Out of the Clear Blue Sky: A Flawed But Poingnant 9/11 Documentary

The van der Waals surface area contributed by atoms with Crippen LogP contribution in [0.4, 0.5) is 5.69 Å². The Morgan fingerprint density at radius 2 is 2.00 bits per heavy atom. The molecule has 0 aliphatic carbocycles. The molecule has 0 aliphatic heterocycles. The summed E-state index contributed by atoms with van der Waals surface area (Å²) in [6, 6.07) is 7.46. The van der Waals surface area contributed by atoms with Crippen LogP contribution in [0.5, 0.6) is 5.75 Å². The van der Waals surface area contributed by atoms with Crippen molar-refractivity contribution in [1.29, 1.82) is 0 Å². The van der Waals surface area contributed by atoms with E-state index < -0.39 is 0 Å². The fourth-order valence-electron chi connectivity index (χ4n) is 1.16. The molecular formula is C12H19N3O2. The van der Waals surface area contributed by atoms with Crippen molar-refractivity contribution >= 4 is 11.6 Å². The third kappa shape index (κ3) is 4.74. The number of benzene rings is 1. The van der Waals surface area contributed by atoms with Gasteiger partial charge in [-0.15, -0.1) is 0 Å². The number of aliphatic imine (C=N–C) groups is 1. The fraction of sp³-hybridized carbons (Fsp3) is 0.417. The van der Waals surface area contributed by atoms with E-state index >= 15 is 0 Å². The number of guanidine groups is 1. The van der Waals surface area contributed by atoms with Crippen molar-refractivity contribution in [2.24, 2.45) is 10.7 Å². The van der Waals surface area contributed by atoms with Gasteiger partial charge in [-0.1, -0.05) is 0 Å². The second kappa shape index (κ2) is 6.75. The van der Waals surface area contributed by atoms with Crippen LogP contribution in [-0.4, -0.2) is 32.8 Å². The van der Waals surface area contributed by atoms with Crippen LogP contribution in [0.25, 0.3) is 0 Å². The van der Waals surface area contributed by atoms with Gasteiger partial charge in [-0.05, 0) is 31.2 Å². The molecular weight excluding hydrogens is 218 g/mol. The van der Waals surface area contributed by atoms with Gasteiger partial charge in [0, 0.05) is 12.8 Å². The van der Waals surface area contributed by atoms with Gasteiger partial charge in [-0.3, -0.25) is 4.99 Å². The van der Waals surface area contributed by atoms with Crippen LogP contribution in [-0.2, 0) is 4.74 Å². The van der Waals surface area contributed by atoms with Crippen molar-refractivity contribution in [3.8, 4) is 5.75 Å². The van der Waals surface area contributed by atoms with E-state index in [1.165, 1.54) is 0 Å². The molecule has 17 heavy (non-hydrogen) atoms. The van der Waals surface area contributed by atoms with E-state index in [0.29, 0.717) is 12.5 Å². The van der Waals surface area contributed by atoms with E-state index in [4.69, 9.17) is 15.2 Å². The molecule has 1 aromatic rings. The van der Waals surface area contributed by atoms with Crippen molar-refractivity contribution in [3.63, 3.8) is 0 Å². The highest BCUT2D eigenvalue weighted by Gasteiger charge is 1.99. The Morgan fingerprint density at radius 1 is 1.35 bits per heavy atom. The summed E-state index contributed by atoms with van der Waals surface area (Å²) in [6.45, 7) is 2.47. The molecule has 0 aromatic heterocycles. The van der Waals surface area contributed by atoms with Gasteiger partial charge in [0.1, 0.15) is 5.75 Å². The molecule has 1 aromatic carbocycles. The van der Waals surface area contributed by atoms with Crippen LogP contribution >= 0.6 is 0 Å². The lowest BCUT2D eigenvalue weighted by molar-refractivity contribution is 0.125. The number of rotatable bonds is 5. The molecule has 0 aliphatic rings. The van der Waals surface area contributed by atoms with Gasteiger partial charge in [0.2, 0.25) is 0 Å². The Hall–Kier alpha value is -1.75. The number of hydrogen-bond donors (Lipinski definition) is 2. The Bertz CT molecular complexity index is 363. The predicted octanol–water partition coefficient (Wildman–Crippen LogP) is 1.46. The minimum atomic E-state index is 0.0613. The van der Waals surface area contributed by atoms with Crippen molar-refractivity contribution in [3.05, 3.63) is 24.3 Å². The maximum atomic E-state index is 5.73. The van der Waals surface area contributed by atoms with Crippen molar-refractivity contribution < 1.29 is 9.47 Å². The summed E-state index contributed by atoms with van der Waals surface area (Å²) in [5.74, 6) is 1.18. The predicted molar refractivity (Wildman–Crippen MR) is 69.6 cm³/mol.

Out of the Clear Blue Sky is a flawed but poignant contribution to the canon of 9/11 documentaries. Director Danielle Gardner, whose brother, Doug, was one of the 658 Cantor Fitzgerald employees who died in the attack, takes up the idiosyncratic tragedy of that firm. Anyone at Cantor who showed up to work and was in the office that day perished; their deaths numbered a fourth of all 9/11 casualties. The firm, also the nation's largest bond trader, though still reeling from the devastation, had to figure out whether to stay in business and how—the bond market reopened just two days later. Gardner ambitiously takes up several elements of Cantor's unique situation, depriving the film of a strong focus. At times it is a business story, a media story, a family story, a political story, and, perhaps above all, the story of Cantor's CEO, Howard Lutnick. By not delving more deeply into any one of these subjects, Gardner loses the opportunity for more profound understanding, something reflected in the title, which could apply to any 9/11 remembrance. As in most documentaries, spliced-in reenactments are unhelpful. Still, what this movie shares is of great consequence, a moving and unlikely story in a tapestry of stories about a tragic and unlikely event.
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